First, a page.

Mattis: US competitive war-fighting edge has eroded

WASHINGTON (AP) — Countering China's rapidly expanding military and an increasingly aggressive Russia are now the U.S. military's top national security priorities, outpacing the threat of terrorism, Defense Secretary Jim Mattis said today. He said competition with those adversaries has threatened America's military advantage around the world.

Laying out a broad new strategy for the Defense Department, Mattis warned that all aspects of the military's competitive war-fighting edge have eroded.

He said building a force that can deter war with established and emerging military powers in Moscow and Beijing, and U.S. enemies such as North Korea and Iran will require increased investment to make the military more lethal, agile and ready to fight.

"We will continue to prosecute the campaign against terrorists that we are engaged in today, but great power competition – not terrorism – is now the primary focus of U.S. national security," Defense Secretary Jim Mattis said in remarks at the Johns Hopkins School of Advanced International Studies.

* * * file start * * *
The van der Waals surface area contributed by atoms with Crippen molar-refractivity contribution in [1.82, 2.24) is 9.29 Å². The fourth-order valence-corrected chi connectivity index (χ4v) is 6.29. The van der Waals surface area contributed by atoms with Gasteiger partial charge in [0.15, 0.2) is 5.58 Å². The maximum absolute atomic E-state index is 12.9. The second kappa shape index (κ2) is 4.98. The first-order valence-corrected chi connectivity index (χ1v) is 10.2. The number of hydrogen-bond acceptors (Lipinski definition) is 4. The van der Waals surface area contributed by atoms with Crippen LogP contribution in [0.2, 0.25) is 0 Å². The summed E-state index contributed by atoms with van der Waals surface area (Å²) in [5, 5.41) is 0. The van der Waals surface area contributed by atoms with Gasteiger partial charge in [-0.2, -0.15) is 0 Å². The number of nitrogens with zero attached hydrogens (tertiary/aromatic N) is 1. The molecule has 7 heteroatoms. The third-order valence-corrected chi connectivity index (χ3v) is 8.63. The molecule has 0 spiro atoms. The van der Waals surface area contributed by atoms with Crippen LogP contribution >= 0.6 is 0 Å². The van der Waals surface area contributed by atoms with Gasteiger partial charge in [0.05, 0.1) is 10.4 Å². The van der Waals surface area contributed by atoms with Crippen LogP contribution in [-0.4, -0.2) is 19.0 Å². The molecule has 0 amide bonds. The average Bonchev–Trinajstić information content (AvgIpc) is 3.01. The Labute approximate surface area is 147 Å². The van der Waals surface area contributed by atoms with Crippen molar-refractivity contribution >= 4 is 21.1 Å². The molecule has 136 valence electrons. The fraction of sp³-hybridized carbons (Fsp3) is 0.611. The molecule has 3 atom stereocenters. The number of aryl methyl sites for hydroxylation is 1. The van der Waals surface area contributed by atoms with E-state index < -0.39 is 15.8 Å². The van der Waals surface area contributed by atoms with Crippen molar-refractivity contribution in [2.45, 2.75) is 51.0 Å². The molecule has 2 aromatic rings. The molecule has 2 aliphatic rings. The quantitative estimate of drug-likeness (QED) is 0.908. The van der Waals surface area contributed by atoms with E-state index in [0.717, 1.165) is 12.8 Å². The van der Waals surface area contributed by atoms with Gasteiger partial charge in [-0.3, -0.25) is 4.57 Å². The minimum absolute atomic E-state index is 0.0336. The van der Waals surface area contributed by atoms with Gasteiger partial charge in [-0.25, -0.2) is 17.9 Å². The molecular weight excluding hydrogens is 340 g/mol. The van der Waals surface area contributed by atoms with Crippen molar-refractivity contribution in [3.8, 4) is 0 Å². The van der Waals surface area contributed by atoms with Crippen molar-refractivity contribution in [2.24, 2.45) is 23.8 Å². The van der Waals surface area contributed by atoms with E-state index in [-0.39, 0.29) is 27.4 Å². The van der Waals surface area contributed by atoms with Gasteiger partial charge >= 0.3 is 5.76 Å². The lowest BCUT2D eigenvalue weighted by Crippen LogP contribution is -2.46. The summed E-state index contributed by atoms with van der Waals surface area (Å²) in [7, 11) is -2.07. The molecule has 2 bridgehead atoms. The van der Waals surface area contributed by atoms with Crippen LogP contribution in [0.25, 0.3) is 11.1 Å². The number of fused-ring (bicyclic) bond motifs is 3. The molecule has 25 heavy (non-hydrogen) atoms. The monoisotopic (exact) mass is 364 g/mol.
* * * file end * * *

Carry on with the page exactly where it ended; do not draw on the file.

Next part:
He said the Islamic State group's "physical caliphate" in Iraq and Syria had been defeated, but that IS, al-Qaida and other extremists still pose threats across the globe.

Mattis repeated his call for America to work closely with allies and partners – an approach that aligns more closely with previous administrations than President Donald Trump's "America First" ideas. That mantra was repeated in a national security strategy that Trump's administration released in December.

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